“Sometimes it’s different not having a father figure,” Ignacio said. “Because you know, there’s a different kind of relationship with your dad than your mom, I would say, if you’re a guy, because, you know, guys just understand each other.” As if you don’t even have to say something, you already know that.

A few months ago, Elena met with a university advisor and decided to join the Army Reserve. She took basic training in July and will stay there until November, so she won’t be able to attend college in the fall. She hopes to be able to return to college in the spring.

“In these uncertain times, at least the military will provide some form of certainty,” Elena said. “Also, if anything happened to my mother, I would take care of my siblings, and without a stable job, I can’t guarantee it. That’s why the military seems like a good deal.

There may finally be some hope in the case of Ruiz Arévalos. In July 2020, a US District Court in New York issued a temporary injunction requiring consulates to stop using the new public office guidelines.

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Residents affected by Hurricane Aida, disaster assistance available through the Small and Medium Business Administration – Daily Local Fri, 17 Sep 2021 09:32:00 +0000

Washington – The catastrophic debris from Hurricane Aida continues to be cleaned up, and local business owners and landlords are still weighing the economic impact.

Federal support is being provided through the Small and Medium Business Administration to businesses and eligible residents across the affected region after a severe storm that caused flash floods and multiple tornadoes from August 31 to September 5. I am.

The support will be provided in the form of low-interest disaster loans after President Joe Biden announces the presidential disaster declaration on September 10.

The federal disaster declaration covers the counties of Chester, Delaware, Montgomery, Bucks, Philadelphia and York, which are eligible for personal injury and economic accident loans from government agencies.

In addition, SMEs and most private nonprofits in neighboring counties can apply for an Economic Damage and Disaster Loan from the Small and Medium Business Administration. These counties include Burks, Adams, Cumberland, Dauphin, Lancaster, Lehi and Northampton, Pennsylvania. New Castle, Delaware. Baltimore, Carroll, Cecil, Harford, Maryland. Burlington, Camden, Gloucester, Hunterdon, Mercer, Warren, New Jersey.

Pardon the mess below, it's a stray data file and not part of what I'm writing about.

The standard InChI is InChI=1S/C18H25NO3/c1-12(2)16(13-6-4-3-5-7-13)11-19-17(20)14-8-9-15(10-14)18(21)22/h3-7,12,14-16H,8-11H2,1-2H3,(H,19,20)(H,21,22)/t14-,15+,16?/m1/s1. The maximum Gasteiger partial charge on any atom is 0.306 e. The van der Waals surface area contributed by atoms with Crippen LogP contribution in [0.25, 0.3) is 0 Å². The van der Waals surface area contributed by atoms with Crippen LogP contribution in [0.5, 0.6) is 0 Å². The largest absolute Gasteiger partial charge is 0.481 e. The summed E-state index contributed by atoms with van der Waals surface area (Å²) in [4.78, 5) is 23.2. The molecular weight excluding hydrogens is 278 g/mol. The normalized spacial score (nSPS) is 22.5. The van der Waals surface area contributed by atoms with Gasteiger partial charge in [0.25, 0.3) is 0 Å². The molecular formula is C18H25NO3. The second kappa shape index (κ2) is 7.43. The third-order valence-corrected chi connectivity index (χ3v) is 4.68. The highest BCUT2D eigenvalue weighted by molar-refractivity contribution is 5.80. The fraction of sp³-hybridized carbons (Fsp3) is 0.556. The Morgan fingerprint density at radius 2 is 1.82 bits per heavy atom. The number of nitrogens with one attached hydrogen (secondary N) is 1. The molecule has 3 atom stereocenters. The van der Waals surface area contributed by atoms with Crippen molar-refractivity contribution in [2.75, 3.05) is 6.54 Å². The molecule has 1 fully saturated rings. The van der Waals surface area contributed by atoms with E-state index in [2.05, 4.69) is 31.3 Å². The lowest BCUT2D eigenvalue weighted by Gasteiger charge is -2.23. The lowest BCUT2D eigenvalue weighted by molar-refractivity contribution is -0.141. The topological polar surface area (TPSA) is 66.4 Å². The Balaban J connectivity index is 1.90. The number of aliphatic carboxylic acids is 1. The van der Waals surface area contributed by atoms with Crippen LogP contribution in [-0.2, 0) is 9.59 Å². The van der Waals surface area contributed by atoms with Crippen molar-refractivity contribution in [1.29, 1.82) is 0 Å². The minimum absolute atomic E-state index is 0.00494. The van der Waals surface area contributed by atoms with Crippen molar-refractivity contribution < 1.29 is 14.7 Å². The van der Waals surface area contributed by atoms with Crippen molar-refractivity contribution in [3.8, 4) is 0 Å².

“The SBA-led team is ready to help small businesses and residents of Pennsylvania affected by Hurricane Ida,” said Isabella Cassillas Gusman, administrator of the Small Business Administration. “We are committed to providing federal disaster loans quickly and efficiently with a client-centered approach that helps businesses and communities recover and rebuild. “

What financial support is available
Businesses and private nonprofits of all sizes can borrow up to $ 2 million to repair or replace real estate, machinery, inventory and other business assets damaged or destroyed during a disaster.

Applicants may be subject to an increase in the loan amount of up to 20% physical damage for mitigation purposes, as confirmed by the Small and Medium Business Administration. Improvements to qualifying mitigation measures may include drainage pumps, elevations, French drains, or retaining walls that help protect properties and residents from future damage from similar disasters.

For SMEs, small agricultural cooperatives, SMEs engaged in aquaculture, and most private non-profit organizations, the Small and Medium Business Administration is an economy to help meet working capital needs caused by disasters. . We offer accidental accident loans. Financial assistance for financial loss and disaster loan is available whether or not the business suffers property damage.

For homeowners, up to $ 200,000 in disaster loans are available to homeowners to repair or replace real estate damaged or destroyed during a disaster. Homeowners and landlords are entitled to up to $ 40,000 to repair or replace personal property damaged or destroyed in a disaster.

Disaster loan interest rates are as low as 2.855% for businesses, 2% for nonprofits, and 1.563% for homeowners and tenants, for up to 30 years. The loan amount and terms are set by the Small and Medium Business Administration and are based on the financial situation of each applicant.

The deadline for returning property damage claims is November 10, 2021. The deadline for returning financial damage claims is June 10, 2022.

How to start
Business owners and residents affected by the storm are using the Electronic Loan Application (ELA) form available on the agency’s secure website ( You can apply online and must apply under SBA Statement # 17165., COVID-19 is not an incident.

The Small and Medium Business Administration opened a disaster recovery center in Philadelphia County on Wednesday, September 15 to facilitate the loan application process, helping Pennsylvania businesses submit disaster loan applications on a individual basis. ..